War accelerates Russia’s aim to block VPNs while its sales surge unprecedentedly 

According to cybersecurity company Surfshark analysis, the Russian telecoms regulator (Roskomnadzor) has forced Google to delist more than 36,000 URLs that link to VPN services over the past month. The most significant spike of requests was recorded amid the second week of the war, when the Kremlin banned various media platforms, including Facebook, Twitter, YouTube, while others left due to a “fake news” law. In the same week, VPNs usage skyrocketed, reaching a 3500% increase in sales compared to the pre-war rate, showed Surfshark’s internal data.

“Our average weekly sales in Russia increased 35 times since February 24, when Russia invaded Ukraine. The most significant spikes were recorded on March 5-6, as the Kremlin officially announced blocking Western media, Twitter, and Facebook,” says Gabriele Racaityte, Head of PR at Surfshark.

During the first week of the war, there was a slight increase of 7% in requests aiming to delist URLs related to VPNs. These came under Russian federal law 276-FZ, commonly referred to as the “VPN law”. In the second week of the invasion, when the Kremlin announced the blockade of Western media, this number grew by 55%.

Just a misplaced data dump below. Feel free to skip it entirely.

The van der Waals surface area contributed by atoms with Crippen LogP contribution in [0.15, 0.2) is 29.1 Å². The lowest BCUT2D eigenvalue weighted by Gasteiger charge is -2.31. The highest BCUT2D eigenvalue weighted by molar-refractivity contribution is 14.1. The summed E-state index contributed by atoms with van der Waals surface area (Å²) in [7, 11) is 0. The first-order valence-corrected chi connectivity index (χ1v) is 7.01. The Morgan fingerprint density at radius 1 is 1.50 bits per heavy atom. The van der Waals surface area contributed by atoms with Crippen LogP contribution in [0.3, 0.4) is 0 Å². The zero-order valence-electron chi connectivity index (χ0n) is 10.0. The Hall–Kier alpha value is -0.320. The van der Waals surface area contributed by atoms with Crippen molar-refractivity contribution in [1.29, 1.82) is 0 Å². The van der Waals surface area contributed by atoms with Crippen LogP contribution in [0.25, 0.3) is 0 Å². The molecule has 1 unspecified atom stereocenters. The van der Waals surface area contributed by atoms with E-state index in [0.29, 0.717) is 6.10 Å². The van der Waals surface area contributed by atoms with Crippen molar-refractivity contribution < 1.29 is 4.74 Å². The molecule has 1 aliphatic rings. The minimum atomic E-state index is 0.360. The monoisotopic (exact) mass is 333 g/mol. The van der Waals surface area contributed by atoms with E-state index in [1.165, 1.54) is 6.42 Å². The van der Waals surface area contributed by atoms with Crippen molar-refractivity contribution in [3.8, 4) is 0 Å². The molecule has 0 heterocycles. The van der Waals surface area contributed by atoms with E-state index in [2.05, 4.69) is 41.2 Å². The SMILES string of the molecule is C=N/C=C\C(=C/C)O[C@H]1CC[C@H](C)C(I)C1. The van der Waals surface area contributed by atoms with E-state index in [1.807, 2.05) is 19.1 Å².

The last time the company registered a similar surge in downloads was when China passed the Hong Kong Security Law in May 2020. However, the surge was approximately 700% higher than usual, not as significant as most VPN companies see today. The rapid rise of VPN downloads the company witnessed these weeks in Russia was unprecedented.

“A rapid surge in downloads means that people living in Russia are actively looking for ways to avoid government surveillance and censorship, be it accessing blocked websites or social media such as Twitter, Facebook, YouTube, or Instagram. As the number of shut-down websites grows every day, VPN services act as a window to reach unbiased information and untracked communication channels”, says Racaityte.

Even though the major VPN delisting campaign rapidly surges ahead with every week of the war, Roskomnadzor’s aim to block or control tools that help circumvent the censorship isn’t new. Over the past two years, the Kremlin had ordered tech giant Google to remove more than half a million links from its search engine related to anti-censorship tools.

The Russian government has blocked hundreds of domains covering its invasion of Ukraine since the conflict on February 24, including websites for global news outlets, BBC News, Deutsche Welle, and Ukrayinska Pravda.

“Millions of Russians rely on the internet for unbiased information on war and current domestic and international affairs. It’s evident that Russia has long been preparing a cut off from the global internet, and its Ukraine invasion is a turning point,” says Racaityte.

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